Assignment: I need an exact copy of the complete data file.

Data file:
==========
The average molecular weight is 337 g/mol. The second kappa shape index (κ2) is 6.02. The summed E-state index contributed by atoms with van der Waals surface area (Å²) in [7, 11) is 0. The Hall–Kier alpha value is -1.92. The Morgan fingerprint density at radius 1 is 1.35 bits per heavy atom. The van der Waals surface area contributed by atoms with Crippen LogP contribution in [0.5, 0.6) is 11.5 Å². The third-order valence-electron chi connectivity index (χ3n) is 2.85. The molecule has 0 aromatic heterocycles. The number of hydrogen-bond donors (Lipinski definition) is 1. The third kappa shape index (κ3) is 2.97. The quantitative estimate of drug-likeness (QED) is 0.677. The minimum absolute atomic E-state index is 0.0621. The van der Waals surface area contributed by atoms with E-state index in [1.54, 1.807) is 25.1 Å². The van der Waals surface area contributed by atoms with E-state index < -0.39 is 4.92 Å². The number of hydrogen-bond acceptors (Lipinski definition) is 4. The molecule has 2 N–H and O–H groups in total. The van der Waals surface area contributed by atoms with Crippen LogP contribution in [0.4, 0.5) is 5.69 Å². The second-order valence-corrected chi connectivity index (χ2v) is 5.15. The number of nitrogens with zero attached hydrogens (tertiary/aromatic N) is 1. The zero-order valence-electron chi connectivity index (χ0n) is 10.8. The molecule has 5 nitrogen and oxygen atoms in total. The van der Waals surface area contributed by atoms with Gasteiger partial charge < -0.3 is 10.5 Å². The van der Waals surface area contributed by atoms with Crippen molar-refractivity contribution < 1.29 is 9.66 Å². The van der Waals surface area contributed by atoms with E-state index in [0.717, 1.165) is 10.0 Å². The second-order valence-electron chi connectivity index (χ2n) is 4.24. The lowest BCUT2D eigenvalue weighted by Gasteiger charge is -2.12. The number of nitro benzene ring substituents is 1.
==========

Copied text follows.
The average molecular weight is 337 g/mol. The second kappa shape index (κ2) is 6.02. The summed E-state index contributed by atoms with van der Waals surface area (Å²) in [7, 11) is 0. The Hall–Kier alpha value is -1.92. The Morgan fingerprint density at radius 1 is 1.35 bits per heavy atom. The van der Waals surface area contributed by atoms with Crippen LogP contribution in [0.5, 0.6) is 11.5 Å². The third-order valence-electron chi connectivity index (χ3n) is 2.85. The molecule has 0 aromatic heterocycles. The number of hydrogen-bond donors (Lipinski definition) is 1. The third kappa shape index (κ3) is 2.97. The quantitative estimate of drug-likeness (QED) is 0.677. The minimum absolute atomic E-state index is 0.0621. The van der Waals surface area contributed by atoms with E-state index in [1.54, 1.807) is 25.1 Å². The van der Waals surface area contributed by atoms with E-state index < -0.39 is 4.92 Å². The number of hydrogen-bond acceptors (Lipinski definition) is 4. The molecule has 2 N–H and O–H groups in total. The van der Waals surface area contributed by atoms with Crippen LogP contribution in [0.4, 0.5) is 5.69 Å². The second-order valence-corrected chi connectivity index (χ2v) is 5.15. The number of nitrogens with zero attached hydrogens (tertiary/aromatic N) is 1. The zero-order valence-electron chi connectivity index (χ0n) is 10.8. The molecule has 5 nitrogen and oxygen atoms in total. The van der Waals surface area contributed by atoms with Gasteiger partial charge < -0.3 is 10.5 Å². The van der Waals surface area contributed by atoms with Crippen molar-refractivity contribution < 1.29 is 9.66 Å². The van der Waals surface area contributed by atoms with E-state index in [0.717, 1.165) is 10.0 Å². The second-order valence-electron chi connectivity index (χ2n) is 4.24. The lowest BCUT2D eigenvalue weighted by Gasteiger charge is -2.12. The number of nitro benzene ring substituents is 1.